For some, the savings on rent gained by moving to non-traditional settlement areas were largely cancelled out by the additional transport costs they incurred when travelling to work or to access services – a particularly significant issue for people who are not eligible for public transport concessions. This conundrum was described as follows by a service provider in New South Wales:
There are two options here. One is that you get some sort of decent housing that’s close to public transport and close to work or you get cheap housing in an area where you need to use two buses and a train to get to your job. When you add all that, most clients are struggling.
There was general consensus among consultation participants that public or social housing was an unrealistic option for all but the most vulnerable and high-needs clients. Participants across the country reported long waiting lists for public housing and, while some humanitarian entrants chose to apply regardless, it was generally agreed that most applicants had no chance in the near future. Some noted that even people who were highly vulnerable, such as those who are homeless or have no source of income, still struggle to access public housing. Several participants also noted that it is becoming increasingly difficult to access emergency relief to allow people facing financial hardship to remain in housing.
Many consultation participants expressed concern that the combination of affordability challenges and lack of adequate housing stock has led to many humanitarian entrants, in the words of a service provider in Victoria, living in “all kinds of unsavoury accommodation”. There were reports of people seeking asylum and humanitarian entrants living in boarding houses, carports, garages, sheds and caravan parks, as well as in severely overcrowded conditions. As described by a participant from a specialist housing service: “We’re seeing some refugees who are 15 people in a three-bedroom house. The conditions that they are living in are quite appalling. There’re sometimes five people in a bedroom or in a lounge room.”
There were also reports of people living in accommodation completely inappropriate to their needs. One service provider provided the example of an elderly single woman from a refugee background living in a property with a group of men who were dealing with drug addiction:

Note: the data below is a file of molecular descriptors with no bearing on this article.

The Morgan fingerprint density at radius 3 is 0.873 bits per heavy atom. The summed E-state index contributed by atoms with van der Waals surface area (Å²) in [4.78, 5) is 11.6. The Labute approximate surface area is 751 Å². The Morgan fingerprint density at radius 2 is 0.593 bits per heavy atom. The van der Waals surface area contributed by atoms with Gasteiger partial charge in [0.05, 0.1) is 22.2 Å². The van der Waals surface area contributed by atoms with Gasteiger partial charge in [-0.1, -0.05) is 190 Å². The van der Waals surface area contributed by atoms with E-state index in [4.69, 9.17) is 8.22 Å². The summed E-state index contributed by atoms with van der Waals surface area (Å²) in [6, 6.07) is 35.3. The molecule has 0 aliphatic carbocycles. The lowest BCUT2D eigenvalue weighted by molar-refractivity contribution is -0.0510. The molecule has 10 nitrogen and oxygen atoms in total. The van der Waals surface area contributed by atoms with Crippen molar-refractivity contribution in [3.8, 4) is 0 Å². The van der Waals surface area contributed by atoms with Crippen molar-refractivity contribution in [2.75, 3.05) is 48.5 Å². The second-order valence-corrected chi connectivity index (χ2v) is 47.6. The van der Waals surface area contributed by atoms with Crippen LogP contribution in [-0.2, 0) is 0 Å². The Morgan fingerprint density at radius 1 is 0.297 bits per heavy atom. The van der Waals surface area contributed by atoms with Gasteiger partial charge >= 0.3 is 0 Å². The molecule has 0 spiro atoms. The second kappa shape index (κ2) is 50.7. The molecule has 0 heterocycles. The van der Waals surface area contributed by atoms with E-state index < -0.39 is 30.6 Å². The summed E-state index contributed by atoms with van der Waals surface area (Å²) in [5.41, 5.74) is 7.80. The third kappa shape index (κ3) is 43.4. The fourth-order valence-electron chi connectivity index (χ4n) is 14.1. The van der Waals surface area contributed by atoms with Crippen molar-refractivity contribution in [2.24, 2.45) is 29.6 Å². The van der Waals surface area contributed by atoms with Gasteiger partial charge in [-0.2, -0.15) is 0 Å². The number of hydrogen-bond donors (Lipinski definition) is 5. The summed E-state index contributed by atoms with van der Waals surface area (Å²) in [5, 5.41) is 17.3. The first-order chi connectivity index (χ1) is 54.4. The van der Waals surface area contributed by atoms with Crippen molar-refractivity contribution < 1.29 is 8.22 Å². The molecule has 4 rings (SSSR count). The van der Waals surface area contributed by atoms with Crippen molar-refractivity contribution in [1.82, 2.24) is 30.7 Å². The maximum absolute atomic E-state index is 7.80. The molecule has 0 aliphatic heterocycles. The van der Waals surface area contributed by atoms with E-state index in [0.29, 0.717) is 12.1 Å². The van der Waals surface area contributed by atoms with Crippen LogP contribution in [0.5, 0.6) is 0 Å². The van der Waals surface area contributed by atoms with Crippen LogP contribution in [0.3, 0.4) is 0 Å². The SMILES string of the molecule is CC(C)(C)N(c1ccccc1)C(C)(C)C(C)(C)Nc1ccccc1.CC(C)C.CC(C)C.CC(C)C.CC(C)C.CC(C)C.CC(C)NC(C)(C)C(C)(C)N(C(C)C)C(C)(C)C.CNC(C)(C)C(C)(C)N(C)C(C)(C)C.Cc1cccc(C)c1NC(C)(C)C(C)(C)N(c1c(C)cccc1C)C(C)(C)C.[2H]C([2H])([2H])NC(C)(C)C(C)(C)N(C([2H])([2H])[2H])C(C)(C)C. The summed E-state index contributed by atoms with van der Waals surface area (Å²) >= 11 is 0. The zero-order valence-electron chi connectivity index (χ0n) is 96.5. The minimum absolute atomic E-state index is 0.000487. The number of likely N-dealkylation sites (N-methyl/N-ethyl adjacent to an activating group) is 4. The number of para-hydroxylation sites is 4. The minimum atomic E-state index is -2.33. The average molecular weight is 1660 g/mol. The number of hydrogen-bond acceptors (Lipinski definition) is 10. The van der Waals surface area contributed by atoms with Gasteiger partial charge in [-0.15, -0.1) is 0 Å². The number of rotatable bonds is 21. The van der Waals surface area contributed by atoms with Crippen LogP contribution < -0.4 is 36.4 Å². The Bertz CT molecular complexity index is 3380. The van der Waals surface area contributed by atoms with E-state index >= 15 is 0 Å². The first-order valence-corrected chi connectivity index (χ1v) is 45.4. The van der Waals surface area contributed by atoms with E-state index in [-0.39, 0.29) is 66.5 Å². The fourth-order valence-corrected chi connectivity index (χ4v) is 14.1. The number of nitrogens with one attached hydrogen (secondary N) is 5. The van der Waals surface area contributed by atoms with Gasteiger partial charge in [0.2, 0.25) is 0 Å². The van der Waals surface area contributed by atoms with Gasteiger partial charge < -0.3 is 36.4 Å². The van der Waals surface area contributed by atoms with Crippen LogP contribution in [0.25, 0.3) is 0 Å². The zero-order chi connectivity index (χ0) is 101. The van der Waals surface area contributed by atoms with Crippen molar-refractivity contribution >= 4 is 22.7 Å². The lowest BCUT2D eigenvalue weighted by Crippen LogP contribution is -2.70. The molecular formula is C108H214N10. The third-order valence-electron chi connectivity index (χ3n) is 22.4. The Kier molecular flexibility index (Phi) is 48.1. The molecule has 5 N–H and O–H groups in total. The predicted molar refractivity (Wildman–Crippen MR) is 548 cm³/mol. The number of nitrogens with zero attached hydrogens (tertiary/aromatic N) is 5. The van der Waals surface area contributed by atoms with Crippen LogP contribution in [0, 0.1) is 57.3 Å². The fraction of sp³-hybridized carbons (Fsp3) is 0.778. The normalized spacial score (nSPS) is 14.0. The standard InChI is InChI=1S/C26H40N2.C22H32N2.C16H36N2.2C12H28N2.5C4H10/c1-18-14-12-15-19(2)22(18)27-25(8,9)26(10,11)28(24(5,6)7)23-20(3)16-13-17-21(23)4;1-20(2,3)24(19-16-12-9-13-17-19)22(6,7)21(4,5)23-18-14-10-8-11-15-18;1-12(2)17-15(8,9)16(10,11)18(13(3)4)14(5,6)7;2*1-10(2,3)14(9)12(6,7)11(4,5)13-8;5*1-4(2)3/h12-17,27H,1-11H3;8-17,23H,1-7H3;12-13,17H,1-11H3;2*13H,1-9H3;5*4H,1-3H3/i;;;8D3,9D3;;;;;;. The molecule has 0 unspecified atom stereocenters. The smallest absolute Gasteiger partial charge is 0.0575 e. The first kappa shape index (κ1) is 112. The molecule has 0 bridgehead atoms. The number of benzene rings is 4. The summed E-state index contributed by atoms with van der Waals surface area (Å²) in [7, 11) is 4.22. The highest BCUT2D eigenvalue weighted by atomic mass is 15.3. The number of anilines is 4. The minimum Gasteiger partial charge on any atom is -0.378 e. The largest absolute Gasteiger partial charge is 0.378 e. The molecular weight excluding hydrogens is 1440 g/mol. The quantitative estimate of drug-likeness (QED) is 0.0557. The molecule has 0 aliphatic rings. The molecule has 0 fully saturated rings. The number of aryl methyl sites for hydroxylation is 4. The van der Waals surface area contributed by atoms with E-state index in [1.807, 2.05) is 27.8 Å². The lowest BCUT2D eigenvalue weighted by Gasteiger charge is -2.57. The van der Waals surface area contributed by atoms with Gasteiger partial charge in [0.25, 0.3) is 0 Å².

I couldn’t refer her to go there but she somehow found it herself, this place. She had no choice but to go and live there. And she couldn’t live in that situation. They were drunk, there was music going on all night and she was forced to live in one of the rooms there. She was terrified. I found alternative accommodation but it took a while. Since then that place has been shut down by the Council because it was not fit for habitation. You’ve got people who are quite desperately looking for anything.
Comments about humanitarian entrants having “no choice” and being “desperate” to find housing were echoed by many other consultation participants. One participant from a refugee community organisation, for example, asserted that some humanitarian entrants were accepting substandard accommodation “because they are at the end of their tether”. A service provider in Queensland expressed concern about clients making “desperate choices” in their search for housing. Another service provider in Western Australia raised concerns about humanitarian entrants living in “really unacceptable housing” but conceded that “they have no choice”.
Several participants also noted a decline in the quality of housing stock available to low income earners. In the words of one service provider working with people seeking asylum:
What I’ve picked up from talking to some other agencies … is that it’s getting harder and harder to find good housing… [The properties] may be accessible to schools but stuff’s falling off the walls and the furniture’s really crappy and the cupboard doors don’t shut. There seems to be this sense that it’s getting harder and harder to find decent housing so the quality of houses that they’re putting people into is decreasing.